As the refugee crisis continues to put pressure on many countries the Commission proposes a faster way to respond to humanitarian crises within the EU.
The decisions adopted today illustrate once more how the College of Commissioners provides quick and effective answers to common challenges and for the benefit of citizens, be it related to the management of the refugee crisis, the fight against climate change or to the facilitation of the daily lives of Europe's citizens.
When Member States' own response capacities are overwhelmed by urgent and exceptional crisis situations, such as a sudden influx of refugees, they should be able to rely on quick emergency EU assistance. But the currently available instruments at EU level are not designed to address humanitarian needs within the territory of the EU. To fil this gap, the Commission has proposed a Council Regulation enabling the provision of emergency support to complement and supplement Member States' humanitarian response inside the EU. This proposal will make €700 million available between 2016-2018 to provide help where it is most needed. The new Emergency Assistance instrument covers assistance and protection aimed at preserving life, alleviating suffering and safeguarding human dignity by providing, for example, basic relief items, shelter, medicine or other types of urgently needed relief. The immediate application of the emergency support will be to direct humanitarian assistance in EU Member States which are experiencing a sudden influx of refugees from third countries. But it is not limited to the current refugee crisis and can be used in other emergencies with wide-ranging humanitarian impact such as nuclear or chemical accidents, terrorists or cyber-attacks and epidemics.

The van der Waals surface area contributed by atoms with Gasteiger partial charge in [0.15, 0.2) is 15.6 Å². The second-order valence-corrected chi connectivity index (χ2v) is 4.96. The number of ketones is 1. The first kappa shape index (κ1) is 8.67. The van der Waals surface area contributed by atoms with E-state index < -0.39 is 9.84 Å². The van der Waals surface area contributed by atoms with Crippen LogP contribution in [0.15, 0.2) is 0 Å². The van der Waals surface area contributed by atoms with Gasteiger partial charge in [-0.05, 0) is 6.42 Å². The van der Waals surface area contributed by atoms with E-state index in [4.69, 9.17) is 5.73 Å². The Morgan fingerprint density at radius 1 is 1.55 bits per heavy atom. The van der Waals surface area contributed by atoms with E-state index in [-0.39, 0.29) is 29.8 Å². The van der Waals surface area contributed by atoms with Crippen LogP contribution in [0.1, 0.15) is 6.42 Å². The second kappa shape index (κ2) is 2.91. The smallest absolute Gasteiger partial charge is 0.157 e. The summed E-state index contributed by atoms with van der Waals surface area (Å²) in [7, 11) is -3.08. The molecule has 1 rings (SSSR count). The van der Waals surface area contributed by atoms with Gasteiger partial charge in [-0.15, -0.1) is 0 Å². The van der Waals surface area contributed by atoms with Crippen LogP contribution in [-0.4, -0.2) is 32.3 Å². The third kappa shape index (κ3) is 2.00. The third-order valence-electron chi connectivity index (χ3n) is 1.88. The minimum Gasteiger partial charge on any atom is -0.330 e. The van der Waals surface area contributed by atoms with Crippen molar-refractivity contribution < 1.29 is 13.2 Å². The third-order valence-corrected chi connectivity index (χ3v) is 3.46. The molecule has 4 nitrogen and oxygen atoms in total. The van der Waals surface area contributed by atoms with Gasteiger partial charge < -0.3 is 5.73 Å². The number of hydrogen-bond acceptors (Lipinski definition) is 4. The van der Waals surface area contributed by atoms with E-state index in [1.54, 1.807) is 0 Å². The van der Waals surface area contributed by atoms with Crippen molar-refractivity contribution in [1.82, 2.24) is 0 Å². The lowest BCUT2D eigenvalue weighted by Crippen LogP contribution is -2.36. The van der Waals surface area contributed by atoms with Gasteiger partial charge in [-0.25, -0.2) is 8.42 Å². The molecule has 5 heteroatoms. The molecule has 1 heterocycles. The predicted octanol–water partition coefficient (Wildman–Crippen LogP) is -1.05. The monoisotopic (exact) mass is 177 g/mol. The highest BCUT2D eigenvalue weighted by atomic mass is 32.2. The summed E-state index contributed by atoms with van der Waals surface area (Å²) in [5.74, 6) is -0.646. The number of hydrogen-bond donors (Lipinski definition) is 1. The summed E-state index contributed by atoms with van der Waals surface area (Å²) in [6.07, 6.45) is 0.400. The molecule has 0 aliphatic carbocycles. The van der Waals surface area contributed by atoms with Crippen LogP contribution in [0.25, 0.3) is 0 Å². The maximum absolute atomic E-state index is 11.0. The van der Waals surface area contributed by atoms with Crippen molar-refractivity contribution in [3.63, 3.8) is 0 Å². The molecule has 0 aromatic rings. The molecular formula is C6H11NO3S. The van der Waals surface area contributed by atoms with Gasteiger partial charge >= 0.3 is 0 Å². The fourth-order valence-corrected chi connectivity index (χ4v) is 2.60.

Today, the Commission has also presented an assessment of the implications for the EU of the historic universal, legally binding, global climate deal adopted by 195 countries in December 2015 in Paris. The assessment looks at the next steps in the process and how the Paris Agreement will be implemented in the EU. As President Juncker said in his 2015 State of the Union speech:" There is a Road to Paris; but there is also a Road from Paris. My Commission will work to ensure Europe keeps leading in the fight against climate change. We will practice what we preach". The assessment is accompanied by a proposal for the European Union to sign the Paris Agreement. The Agreement will be open for signatures on 22 April 2016 in New York, and enter into force when at least 55 Parties representing at least 55% of global emissions have ratified.
Besides, and in order to bring more legal clarity for Europe's 16 million international couples, the Commission has adopted proposals to launch an enhanced cooperation to clarify the property rights for international married couples or registered partnerships in cases of divorce or separation.
The College also held an orientation debate on the EU Global Strategy on Foreign and Security Policy. The High Representative/Vice-President Federica Mogherini had been invited by the European Council to submit such a Global Strategy in June 2016. The main objective of today's orientation debate was to help prepare and frame the Commission's contribution to the Global Strategy.
Finally, the Commission strengthened senior management across five departments and decided on the appointment of the Director-General to the Regulatory Scrutiny Board.
- Press release - Climate Action: Europe readies next steps to implement the Paris Agreement